Is Perfect Research possible

“Yes, Virginia, there is a Santa Claus,” wrote a reporter in a New York Sun editorial in 1867.  His work, despite being more an article of faith rather than a well-researched paper, has nevertheless, endured not to prove the existence of Santa Claus.  To both young and old, it has evolved as a prescription for the need for hope or keeping one’s faith during trying times.

It is easy enough to translate the message for the 21st century:  “Yes, Virginia, perfect research is possible.”

How so, one might ask?  Only if the research paper achieves what the researcher has laid out as an objective.

Indeed, the Internet is a gold mine of information for conducting the perfect research.  Although the quality of information does vary greatly from one web resource to another (Driscoll, et al, “Evaluating Sources:  Overview”), a decent step-by-step approach can still be pieced together after performing a simple Google search.

For example, “How to Write an A+ Research Paper” turns out to be an excellent resource for composing the perfect research.  It is not only exhaustive; it is also comprehensive.  Hence the statement, “there is no hope of doing perfect research” should prove to be a mere cautionary tale for any serious researcher to avoid the pitfalls of losing objectivity. 

With this perspective in mind, no piece of research is truly perfect, unless it fulfills its objective.  As one popular saying goes, the end justifies the means.  For example, my undergraduate thesis entitled “A Feasibility Study on the Establishment of a Secondary Theater Organization in the Campus” nearly missed its submission deadline.  However, because the dean of the college accepted the work, enabling me to graduate, it does qualify as a perfect research.

Similarly, a Physics 101 term paper “Let Us Make Creationism Obsolete” proved to be my ticket to passing the subject in 1984.  However William Strunk Jr. of The Elements of Style fame might object after a thorough grammatical review, my term paper achieved its objective, end of the story.

Strunk did say that vigorous writing should be so precise as to have no unnecessary words “for the same reason that a drawing should have no unnecessary lines and a machine no unnecessary parts” (39).

Accordingly, I tried my best at conciseness, condensing my Physics term paper into the “four pages, single space” required.  All the parts fit, and my instructor was impressed enough to give me a passing grade when all other components of my Physics grade at that time pointed to a fail.  This makes my opus a success in its own right.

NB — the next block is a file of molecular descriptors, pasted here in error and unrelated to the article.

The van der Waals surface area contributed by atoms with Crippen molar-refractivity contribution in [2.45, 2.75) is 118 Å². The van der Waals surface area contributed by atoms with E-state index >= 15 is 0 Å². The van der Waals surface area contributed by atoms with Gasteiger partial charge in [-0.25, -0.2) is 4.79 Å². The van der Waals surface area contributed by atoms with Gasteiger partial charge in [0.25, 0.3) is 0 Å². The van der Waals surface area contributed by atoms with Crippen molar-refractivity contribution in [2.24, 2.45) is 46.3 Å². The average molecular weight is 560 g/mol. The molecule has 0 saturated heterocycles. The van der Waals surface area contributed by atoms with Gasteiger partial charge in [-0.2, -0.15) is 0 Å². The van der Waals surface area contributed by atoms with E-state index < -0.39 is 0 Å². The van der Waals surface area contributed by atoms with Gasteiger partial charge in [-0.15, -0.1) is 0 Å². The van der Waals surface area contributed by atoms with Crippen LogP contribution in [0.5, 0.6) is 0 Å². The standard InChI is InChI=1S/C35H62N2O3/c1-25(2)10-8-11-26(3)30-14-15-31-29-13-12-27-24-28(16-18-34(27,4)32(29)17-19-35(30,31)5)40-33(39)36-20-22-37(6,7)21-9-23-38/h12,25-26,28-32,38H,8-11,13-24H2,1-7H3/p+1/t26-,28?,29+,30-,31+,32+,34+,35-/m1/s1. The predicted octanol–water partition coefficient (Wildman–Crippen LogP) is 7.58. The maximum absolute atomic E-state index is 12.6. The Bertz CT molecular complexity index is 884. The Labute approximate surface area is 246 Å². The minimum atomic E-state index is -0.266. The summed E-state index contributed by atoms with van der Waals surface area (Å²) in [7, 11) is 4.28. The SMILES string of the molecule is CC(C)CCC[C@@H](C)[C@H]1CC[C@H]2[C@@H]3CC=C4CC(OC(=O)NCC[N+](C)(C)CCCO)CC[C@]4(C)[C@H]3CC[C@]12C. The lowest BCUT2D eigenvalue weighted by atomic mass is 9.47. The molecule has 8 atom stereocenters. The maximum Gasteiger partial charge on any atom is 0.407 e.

My “Failure to Thrive” research, which I wrote in 2001, enabled a nursing student to pass one of the subjects crucial to finishing her course.  It was simple enough: The paper detailed what a fancy-sounding malady affecting the brains of some young children was all about, as well as what was being done about it in the medical realm.

Arguably, “diction” plays a big part towards getting one’s research accepted by the academic community (Kozy, “Is Perfect Research Possible”).  This situation mirrors the dynamics of first impression in a social scenario.  No wonder why I always endeavor to be true to form when writing my research.  

In conclusion, no research paper is perfect, but so long as it consistently follows an acceptable format like the MLA style guide; and achieves its purpose, whatever it may be; it will do.  Even a scholarly and widely respected work such as The Elements of Style has broken one of its own covenants of acceptable usage when it put a comma in William Strunk,[sic] Jr. (47).

Someone just might come up with a perfect-looking research paper, yet still fall short of its objective.  Keeping in mind that every research paper is a leap of faith, and never losing sight of the ball, should be important research writing tenets to live by.

Works Cited

Driscoll, Dana Lynn, et al.  “Evaluating Sources:   Overview.”  The Owl at Purdue.  17 Apr. 2010.  Purdue University Writing Lab. 5 Oct 2010.

“How to Write an A+ Research Paper.” N.p.  Web.  N.d. 5 Oct. 2010.

Kozy, John.  “Is Perfect Research Possible.” Articlesbase, n.p.  Web.  23 Apr. 2010.  5 Oct 2010.

Strunk, William Jr. The Elements of Style.  New York:  Penguin, 2005.  Print.

“There is No Hope of Doing Perfect Research.” Articlesbase, n.p. Web.  6 Aug. 2010.  5 Oct. 2010.

“Yes, Virginia, There Is a Santa Claus.”  Editorial.  New York Sun. 27 Sept. 1967.  Print.